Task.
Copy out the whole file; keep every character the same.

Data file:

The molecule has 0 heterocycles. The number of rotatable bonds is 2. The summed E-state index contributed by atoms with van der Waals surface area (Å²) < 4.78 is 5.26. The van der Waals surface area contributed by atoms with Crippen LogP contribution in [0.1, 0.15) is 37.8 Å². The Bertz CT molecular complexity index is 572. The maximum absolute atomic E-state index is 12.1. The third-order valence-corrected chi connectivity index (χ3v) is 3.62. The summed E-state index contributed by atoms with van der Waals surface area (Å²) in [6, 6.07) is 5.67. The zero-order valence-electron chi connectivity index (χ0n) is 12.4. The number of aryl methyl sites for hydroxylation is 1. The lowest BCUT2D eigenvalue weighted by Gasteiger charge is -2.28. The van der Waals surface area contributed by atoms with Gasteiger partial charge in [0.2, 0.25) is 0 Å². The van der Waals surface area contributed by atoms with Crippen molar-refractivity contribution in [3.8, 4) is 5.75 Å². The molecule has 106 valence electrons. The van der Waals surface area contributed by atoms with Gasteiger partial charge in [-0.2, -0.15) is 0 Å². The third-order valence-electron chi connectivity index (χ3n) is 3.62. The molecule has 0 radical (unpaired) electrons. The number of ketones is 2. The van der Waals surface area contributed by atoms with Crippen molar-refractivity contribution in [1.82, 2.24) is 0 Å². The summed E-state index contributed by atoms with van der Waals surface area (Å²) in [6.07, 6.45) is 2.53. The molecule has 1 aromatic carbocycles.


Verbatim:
The molecule has 0 heterocycles. The number of rotatable bonds is 2. The summed E-state index contributed by atoms with van der Waals surface area (Å²) < 4.78 is 5.26. The van der Waals surface area contributed by atoms with Crippen LogP contribution in [0.1, 0.15) is 37.8 Å². The Bertz CT molecular complexity index is 572. The maximum absolute atomic E-state index is 12.1. The third-order valence-corrected chi connectivity index (χ3v) is 3.62. The summed E-state index contributed by atoms with van der Waals surface area (Å²) in [6, 6.07) is 5.67. The zero-order valence-electron chi connectivity index (χ0n) is 12.4. The number of aryl methyl sites for hydroxylation is 1. The lowest BCUT2D eigenvalue weighted by Gasteiger charge is -2.28. The van der Waals surface area contributed by atoms with Gasteiger partial charge in [0.2, 0.25) is 0 Å². The van der Waals surface area contributed by atoms with Crippen molar-refractivity contribution in [3.8, 4) is 5.75 Å². The molecule has 106 valence electrons. The van der Waals surface area contributed by atoms with Gasteiger partial charge in [-0.2, -0.15) is 0 Å². The third-order valence-electron chi connectivity index (χ3n) is 3.62. The molecule has 0 radical (unpaired) electrons. The number of ketones is 2. The van der Waals surface area contributed by atoms with Crippen molar-refractivity contribution in [1.82, 2.24) is 0 Å². The summed E-state index contributed by atoms with van der Waals surface area (Å²) in [6.07, 6.45) is 2.53. The molecule has 1 aromatic carbocycles.